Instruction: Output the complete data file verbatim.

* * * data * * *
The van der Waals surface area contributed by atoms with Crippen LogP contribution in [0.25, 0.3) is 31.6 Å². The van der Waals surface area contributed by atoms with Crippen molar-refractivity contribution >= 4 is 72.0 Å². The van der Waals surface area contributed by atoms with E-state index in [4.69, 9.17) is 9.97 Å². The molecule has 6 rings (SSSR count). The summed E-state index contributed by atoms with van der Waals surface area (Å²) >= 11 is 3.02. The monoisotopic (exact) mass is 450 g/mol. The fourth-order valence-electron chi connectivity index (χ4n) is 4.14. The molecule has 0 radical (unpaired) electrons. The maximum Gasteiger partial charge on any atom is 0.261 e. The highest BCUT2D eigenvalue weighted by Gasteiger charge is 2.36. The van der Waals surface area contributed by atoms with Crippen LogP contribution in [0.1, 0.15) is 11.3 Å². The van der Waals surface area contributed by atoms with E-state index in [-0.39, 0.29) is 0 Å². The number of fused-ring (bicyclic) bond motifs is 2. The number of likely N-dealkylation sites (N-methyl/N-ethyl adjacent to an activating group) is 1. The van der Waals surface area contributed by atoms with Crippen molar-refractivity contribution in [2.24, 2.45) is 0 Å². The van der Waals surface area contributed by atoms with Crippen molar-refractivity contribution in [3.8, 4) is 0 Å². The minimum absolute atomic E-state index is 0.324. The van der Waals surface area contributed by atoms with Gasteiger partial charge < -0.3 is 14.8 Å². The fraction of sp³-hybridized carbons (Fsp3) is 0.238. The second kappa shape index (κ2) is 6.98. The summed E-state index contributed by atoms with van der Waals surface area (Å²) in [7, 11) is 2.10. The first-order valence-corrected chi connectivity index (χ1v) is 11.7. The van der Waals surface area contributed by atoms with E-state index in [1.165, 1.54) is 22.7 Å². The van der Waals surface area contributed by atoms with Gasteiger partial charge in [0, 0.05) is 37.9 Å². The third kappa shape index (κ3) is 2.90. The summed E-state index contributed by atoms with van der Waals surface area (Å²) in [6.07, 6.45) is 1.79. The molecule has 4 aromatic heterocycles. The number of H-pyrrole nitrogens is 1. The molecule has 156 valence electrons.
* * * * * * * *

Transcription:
The van der Waals surface area contributed by atoms with Crippen LogP contribution in [0.25, 0.3) is 31.6 Å². The van der Waals surface area contributed by atoms with Crippen molar-refractivity contribution >= 4 is 72.0 Å². The van der Waals surface area contributed by atoms with E-state index in [4.69, 9.17) is 9.97 Å². The molecule has 6 rings (SSSR count). The summed E-state index contributed by atoms with van der Waals surface area (Å²) >= 11 is 3.02. The monoisotopic (exact) mass is 450 g/mol. The fourth-order valence-electron chi connectivity index (χ4n) is 4.14. The molecule has 0 radical (unpaired) electrons. The maximum Gasteiger partial charge on any atom is 0.261 e. The highest BCUT2D eigenvalue weighted by Gasteiger charge is 2.36. The van der Waals surface area contributed by atoms with Crippen LogP contribution in [0.1, 0.15) is 11.3 Å². The van der Waals surface area contributed by atoms with E-state index in [-0.39, 0.29) is 0 Å². The number of fused-ring (bicyclic) bond motifs is 2. The number of likely N-dealkylation sites (N-methyl/N-ethyl adjacent to an activating group) is 1. The van der Waals surface area contributed by atoms with Crippen molar-refractivity contribution in [2.24, 2.45) is 0 Å². The van der Waals surface area contributed by atoms with Crippen molar-refractivity contribution in [3.8, 4) is 0 Å². The minimum absolute atomic E-state index is 0.324. The van der Waals surface area contributed by atoms with Gasteiger partial charge < -0.3 is 14.8 Å². The fraction of sp³-hybridized carbons (Fsp3) is 0.238. The second kappa shape index (κ2) is 6.98. The summed E-state index contributed by atoms with van der Waals surface area (Å²) in [7, 11) is 2.10. The first-order valence-corrected chi connectivity index (χ1v) is 11.7. The van der Waals surface area contributed by atoms with E-state index in [1.165, 1.54) is 22.7 Å². The van der Waals surface area contributed by atoms with Gasteiger partial charge in [0, 0.05) is 37.9 Å². The third kappa shape index (κ3) is 2.90. The summed E-state index contributed by atoms with van der Waals surface area (Å²) in [6.07, 6.45) is 1.79. The molecule has 4 aromatic heterocycles. The number of H-pyrrole nitrogens is 1. The molecule has 156 valence electrons.